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A recent report from Fitch Ratings shows that longer foreclosure timelines resulted in wider loss severities on residential mortgage-backed securities during the fourth quarter of 2013.

The report finds that although rising home prices and a strengthening job market have led to improvements in delinquencies and foreclosures, longer foreclosure timelines - caused mainly by foreclosure prevention actions, but also, to a lesser degree, a new wave of litigation brought by homeowners who are intent to exploit state regulations giving them greater protections during the foreclosure process - are offsetting those gains. The problem is that home price appreciation has flattened in recent months, while foreclosure timelines have continued to lengthen. This, in turn, means that many of the homes that are in foreclosure will languish for longer periods of time without proper maintenance or upkeep - potentially diminishing their market value.

That could spell bad news for investors, who are hoping that foreclosed properties connected with the loans they’ve invested in don’t deteriorate to the point where their value is substantially diminished.

I recently interviewed some servicers who say lengthening foreclosure timelines are a major concern. Several told me that they are worried that the Consumer Financial Protection Bureau’s (CFPB) new mortgage rules could exacerbate the problem, depending on how many consumers file defensive claims under the bureau’s new ability-to-repay/qualified mortgage rule. This, in turn, could result in timelines for the properties increasing by as much as six months, according to a recent analysis from Standard & Poor’s.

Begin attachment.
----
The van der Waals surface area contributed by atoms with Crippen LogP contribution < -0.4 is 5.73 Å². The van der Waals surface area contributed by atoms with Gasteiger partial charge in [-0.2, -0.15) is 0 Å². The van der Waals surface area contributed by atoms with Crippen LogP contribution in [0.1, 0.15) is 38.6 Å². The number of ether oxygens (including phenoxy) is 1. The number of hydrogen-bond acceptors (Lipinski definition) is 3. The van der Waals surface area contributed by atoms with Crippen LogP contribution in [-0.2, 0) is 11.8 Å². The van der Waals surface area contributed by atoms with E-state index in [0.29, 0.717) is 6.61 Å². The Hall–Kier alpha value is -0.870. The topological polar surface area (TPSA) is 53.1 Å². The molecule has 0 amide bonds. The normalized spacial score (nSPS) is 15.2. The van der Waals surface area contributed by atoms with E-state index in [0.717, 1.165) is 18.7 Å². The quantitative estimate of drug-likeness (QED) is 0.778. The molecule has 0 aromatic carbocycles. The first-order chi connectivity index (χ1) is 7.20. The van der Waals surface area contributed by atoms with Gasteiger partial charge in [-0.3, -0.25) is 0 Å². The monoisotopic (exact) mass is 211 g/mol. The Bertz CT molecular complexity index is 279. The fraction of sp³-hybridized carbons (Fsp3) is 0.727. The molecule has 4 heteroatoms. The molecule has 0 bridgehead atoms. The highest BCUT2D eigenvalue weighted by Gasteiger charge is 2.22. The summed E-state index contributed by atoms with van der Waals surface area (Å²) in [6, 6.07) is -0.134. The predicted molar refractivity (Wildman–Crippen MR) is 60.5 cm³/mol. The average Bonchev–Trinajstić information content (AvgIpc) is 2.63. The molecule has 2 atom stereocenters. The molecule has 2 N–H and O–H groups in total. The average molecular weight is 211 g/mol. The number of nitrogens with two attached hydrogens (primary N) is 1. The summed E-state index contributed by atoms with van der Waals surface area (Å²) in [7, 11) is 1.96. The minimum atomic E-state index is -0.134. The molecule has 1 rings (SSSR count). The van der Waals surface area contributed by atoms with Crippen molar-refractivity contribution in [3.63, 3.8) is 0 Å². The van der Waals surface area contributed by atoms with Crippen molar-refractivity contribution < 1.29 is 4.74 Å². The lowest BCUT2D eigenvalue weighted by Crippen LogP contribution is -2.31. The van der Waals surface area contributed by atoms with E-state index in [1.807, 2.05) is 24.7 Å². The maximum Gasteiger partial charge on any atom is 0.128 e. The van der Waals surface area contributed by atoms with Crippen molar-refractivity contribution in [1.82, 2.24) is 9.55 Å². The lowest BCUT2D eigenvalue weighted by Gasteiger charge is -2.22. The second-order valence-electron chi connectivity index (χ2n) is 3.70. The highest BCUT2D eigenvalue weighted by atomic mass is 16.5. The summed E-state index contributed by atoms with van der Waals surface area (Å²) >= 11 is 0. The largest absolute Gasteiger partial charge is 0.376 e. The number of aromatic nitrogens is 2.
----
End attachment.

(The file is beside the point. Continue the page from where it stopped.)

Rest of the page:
Currently, foreclosure timelines in some judicial states can run as long as four years. And it should be noted that contested foreclosures will run longer, regardless of whether or not borrowers succeed in litigating their claims.

The CFPB’s new servicing rules - in particular, the new loss mitigation requirements - also stand to lengthen the foreclosure process. In this regard, the timeline is lengthening at both ends - when loss mitigation efforts begin and later, should the foreclosure be contested in court.

“We remain very concerned about how the CFPB’s new loss mitigation regulations will work out,” says Kevin Kanouff, president and CEO of special servicer Statebridge. “We’re concerned that they will be used by a minority of borrowers and their counsel to do things that perhaps the CFPB didn’t contemplate - by that, I mean trying to find a way to improperly delay the foreclosure process and keep the defaulting borrower in the home.”

My take? This is just another example of how the regulatory pendulum has swung too far in one direction and created unintended consequences. Expect a “correction” once lenders and investors have sufficient historical data to present showing the damaging effects that the CFPB rules and state foreclosure prevention laws have had on the market. Meanwhile, expect servicers to have their hands full with plenty of “legal rigmarole” in 2014.

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